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With little fanfare, the FBI announced in an article in the Washington Post last week that it was closing its investigations into all but a handful of unsolved civil rights era murders. The head of the FBI team assigned to investigate these cold cases stated that "there's maybe five to seven cases where we don't know who did it. For every other case, we got it."

This announcement came as a surprise to activists who have pushed the FBI and the Justice Department to re-open and fully investigate many of these cases. It is also a blow to the families of murdered blacks from that era, who have been the primary force pushing federal law enforcement officials to fully investigate and unearth the truth of what happened to their loved ones.

It was the persistence of these families that resulted in the re-opened and successful prosecution of Byron de la Beckwith, the man who killed Mississippi voting rights activist Medgar Evers; the prosecution of Bobby Frank Cherry, responsible for the killing of the four girls in a Birmingham church bombing in 1963, and the recent conviction of James Ford Seale, a Klan member who killed 19-year-old students Henry Dee and Charles Moore. Dee's and Moore's body were found by Navy Seal divers in the Mississippi River during the frantic search for the three missing Freedom Summer workers, Michael Goodman, James Chaney and James Schwerner. The bodies of Goodman, Chaney and Schwerner were later found in an earthen dam in Philadelphia, Miss. Edgar Killen was convicted for his participation in the murders of Goodman, Chaney and Schwerner in 2005.

One of those families waiting for answers about their loved one is the family of Joseph Edwards. He disappeared in Vidalia, La., in the summer of 1964. A noose and blood was found in his car. Federal authorities insisted that they had no knowledge of Edwards or an investigation of his murder. But students working in the Cold Case Justice Initiative at Syracuse University Law School discovered FBI documents labeled "Joseph Edwards Murder," when they combed through files at the National Archives last summer. According to Professor Paula Johnson, who co-directs the Syracuse initiative, the FBI reports pointed to members of a white supremacist group called the Silver Dollar as possible suspects in the Edwards murder. Another who has pushed for justice is Wharlest Jackson Jr., whose father—an NAACP official in Natchez, Miss.—was killed in 1967 when a bomb exploded under his car. His young son heard the explosion and furiously rode his bike toward the sound, only to discover his father's mutilated body. The killers of Wharlest Jackson Sr. were never found.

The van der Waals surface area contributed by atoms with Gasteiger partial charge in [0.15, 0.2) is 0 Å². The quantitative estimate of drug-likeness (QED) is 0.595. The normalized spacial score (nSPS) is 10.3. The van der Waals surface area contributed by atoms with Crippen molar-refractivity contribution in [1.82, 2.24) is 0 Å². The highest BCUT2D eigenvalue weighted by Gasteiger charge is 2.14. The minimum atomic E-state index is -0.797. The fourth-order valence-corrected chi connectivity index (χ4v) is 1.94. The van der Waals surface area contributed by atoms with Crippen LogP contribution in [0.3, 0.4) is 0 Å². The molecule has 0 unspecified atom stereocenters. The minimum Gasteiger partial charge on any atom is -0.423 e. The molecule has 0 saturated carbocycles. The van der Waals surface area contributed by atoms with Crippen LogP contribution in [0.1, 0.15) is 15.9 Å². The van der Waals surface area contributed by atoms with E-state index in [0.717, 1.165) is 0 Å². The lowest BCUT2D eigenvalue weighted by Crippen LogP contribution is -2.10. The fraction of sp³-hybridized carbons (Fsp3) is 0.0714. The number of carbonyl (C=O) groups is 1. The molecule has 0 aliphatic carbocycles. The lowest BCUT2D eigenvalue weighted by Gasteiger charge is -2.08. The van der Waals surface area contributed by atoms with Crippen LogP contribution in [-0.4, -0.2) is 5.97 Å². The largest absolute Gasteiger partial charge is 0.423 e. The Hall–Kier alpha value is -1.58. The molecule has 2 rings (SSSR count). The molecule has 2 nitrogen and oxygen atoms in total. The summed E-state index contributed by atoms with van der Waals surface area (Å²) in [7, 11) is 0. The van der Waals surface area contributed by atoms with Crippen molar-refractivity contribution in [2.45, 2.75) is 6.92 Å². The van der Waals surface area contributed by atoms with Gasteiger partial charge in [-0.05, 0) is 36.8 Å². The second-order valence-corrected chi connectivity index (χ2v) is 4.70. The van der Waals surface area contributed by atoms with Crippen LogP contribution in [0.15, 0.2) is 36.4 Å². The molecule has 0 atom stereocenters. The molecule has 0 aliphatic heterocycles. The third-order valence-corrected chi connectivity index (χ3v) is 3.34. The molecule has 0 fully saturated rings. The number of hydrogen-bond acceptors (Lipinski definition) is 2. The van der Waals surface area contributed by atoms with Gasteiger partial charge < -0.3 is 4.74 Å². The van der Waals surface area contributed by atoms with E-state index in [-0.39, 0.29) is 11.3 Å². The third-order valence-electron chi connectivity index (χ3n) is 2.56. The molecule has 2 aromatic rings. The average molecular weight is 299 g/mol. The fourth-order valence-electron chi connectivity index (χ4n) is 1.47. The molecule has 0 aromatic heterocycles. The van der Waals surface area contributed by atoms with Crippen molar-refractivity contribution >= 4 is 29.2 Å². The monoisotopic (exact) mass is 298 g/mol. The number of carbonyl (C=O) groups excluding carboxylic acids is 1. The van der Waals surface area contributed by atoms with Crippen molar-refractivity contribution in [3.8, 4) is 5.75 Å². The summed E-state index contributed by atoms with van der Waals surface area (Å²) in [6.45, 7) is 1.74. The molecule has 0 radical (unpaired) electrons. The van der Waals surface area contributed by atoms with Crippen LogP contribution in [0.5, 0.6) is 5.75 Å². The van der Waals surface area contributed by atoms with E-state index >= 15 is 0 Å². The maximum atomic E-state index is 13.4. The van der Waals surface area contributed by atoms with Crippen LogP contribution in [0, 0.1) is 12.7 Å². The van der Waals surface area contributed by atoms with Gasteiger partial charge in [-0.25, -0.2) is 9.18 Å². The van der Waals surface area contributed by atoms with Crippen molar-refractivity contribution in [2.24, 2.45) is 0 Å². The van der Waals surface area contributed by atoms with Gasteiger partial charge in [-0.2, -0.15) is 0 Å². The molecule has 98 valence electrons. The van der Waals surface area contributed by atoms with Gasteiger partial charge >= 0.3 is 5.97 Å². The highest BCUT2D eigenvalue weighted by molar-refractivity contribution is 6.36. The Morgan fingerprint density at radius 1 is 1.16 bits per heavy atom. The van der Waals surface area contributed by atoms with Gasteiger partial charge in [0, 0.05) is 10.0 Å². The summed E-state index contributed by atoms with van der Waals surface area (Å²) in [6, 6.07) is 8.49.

Most of the murders of black activists and community leaders in the South during this period were marked by cursory local criminal investigations. FBI investigations, in the few instances when they occurred, were also problematic. At stake for the families and the communities where these events occurred is not just the possibility of prosecuting the perpetrators. Even if perpetrators cannot be found or have died, the full story of how or whether law enforcement—local and federal—conducted an investigation, the names of the individuals who may have hindered an investigation, and the identities of those who were even suspected of involvement in these crimes, are facts the communities deserve to know as well.


What's even more surprising about the FBI's announcement is that it comes only two years after the passage of the Emmett Till Unsolved Crimes Act, a piece of legislation long advocated by the family of Emmett Till—a 14-year-old Chicago boy killed in the South in 1955—and by civil rights activists, and finally passed with bipartisan support in 2008. The "Till Bill" as it's called, was co-sponsored by Rep. John Lewis, D-Ga., and provides $10 million a year to the Justice Department to assist in the re-investigation of cold cases from the civil rights era. The criminal section of the Civil Rights Division of the Justice Department has supervisory authority over the allocation of funds and over the FBI's investigative efforts. The act anticipates funding for the unit until 2017. Just last year, it was estimated that the FBI was looking into hundreds of these cases.

But it's Perez's civil rights division that is in charge of Till Bill investigations. If the Justice Department and the FBI have changed course, Perez and his team should come before Congress and fully explain the status of their work, and why they seem to have so abruptly reversed course. We owe it, not just to families of the victims, but to our country, to demonstrate that—in the words used to name a recent panel discussion about these cases at Syracuse Law School—"it's never too late for justice."

Sherrilyn A. Ifill is a regular contributor to The Root.

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